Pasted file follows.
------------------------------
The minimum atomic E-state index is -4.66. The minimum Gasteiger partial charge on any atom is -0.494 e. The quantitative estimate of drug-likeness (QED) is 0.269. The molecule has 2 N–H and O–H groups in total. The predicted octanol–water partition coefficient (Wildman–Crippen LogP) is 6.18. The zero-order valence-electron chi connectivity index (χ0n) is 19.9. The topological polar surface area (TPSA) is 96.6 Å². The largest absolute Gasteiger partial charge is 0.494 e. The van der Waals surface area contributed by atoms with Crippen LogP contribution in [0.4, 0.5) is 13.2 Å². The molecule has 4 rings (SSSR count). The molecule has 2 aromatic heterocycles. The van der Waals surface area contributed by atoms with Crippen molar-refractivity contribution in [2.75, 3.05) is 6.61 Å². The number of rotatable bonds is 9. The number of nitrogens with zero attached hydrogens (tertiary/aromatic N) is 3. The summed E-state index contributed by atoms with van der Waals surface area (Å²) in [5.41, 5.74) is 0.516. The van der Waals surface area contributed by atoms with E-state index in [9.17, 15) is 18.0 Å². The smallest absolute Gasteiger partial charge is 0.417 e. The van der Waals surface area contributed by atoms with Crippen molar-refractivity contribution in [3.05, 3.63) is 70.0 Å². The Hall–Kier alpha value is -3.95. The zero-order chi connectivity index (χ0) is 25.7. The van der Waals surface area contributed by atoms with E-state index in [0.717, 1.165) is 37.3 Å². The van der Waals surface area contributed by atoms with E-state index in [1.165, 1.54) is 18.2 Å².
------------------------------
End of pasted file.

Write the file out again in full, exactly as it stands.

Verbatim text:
The minimum atomic E-state index is -4.66. The minimum Gasteiger partial charge on any atom is -0.494 e. The quantitative estimate of drug-likeness (QED) is 0.269. The molecule has 2 N–H and O–H groups in total. The predicted octanol–water partition coefficient (Wildman–Crippen LogP) is 6.18. The zero-order valence-electron chi connectivity index (χ0n) is 19.9. The topological polar surface area (TPSA) is 96.6 Å². The largest absolute Gasteiger partial charge is 0.494 e. The van der Waals surface area contributed by atoms with Crippen LogP contribution in [0.4, 0.5) is 13.2 Å². The molecule has 4 rings (SSSR count). The molecule has 2 aromatic heterocycles. The van der Waals surface area contributed by atoms with Crippen molar-refractivity contribution in [2.75, 3.05) is 6.61 Å². The number of rotatable bonds is 9. The number of nitrogens with zero attached hydrogens (tertiary/aromatic N) is 3. The summed E-state index contributed by atoms with van der Waals surface area (Å²) in [5.41, 5.74) is 0.516. The van der Waals surface area contributed by atoms with E-state index in [9.17, 15) is 18.0 Å². The smallest absolute Gasteiger partial charge is 0.417 e. The van der Waals surface area contributed by atoms with Crippen molar-refractivity contribution in [3.05, 3.63) is 70.0 Å². The Hall–Kier alpha value is -3.95. The zero-order chi connectivity index (χ0) is 25.7. The van der Waals surface area contributed by atoms with E-state index in [0.717, 1.165) is 37.3 Å². The van der Waals surface area contributed by atoms with E-state index in [1.165, 1.54) is 18.2 Å².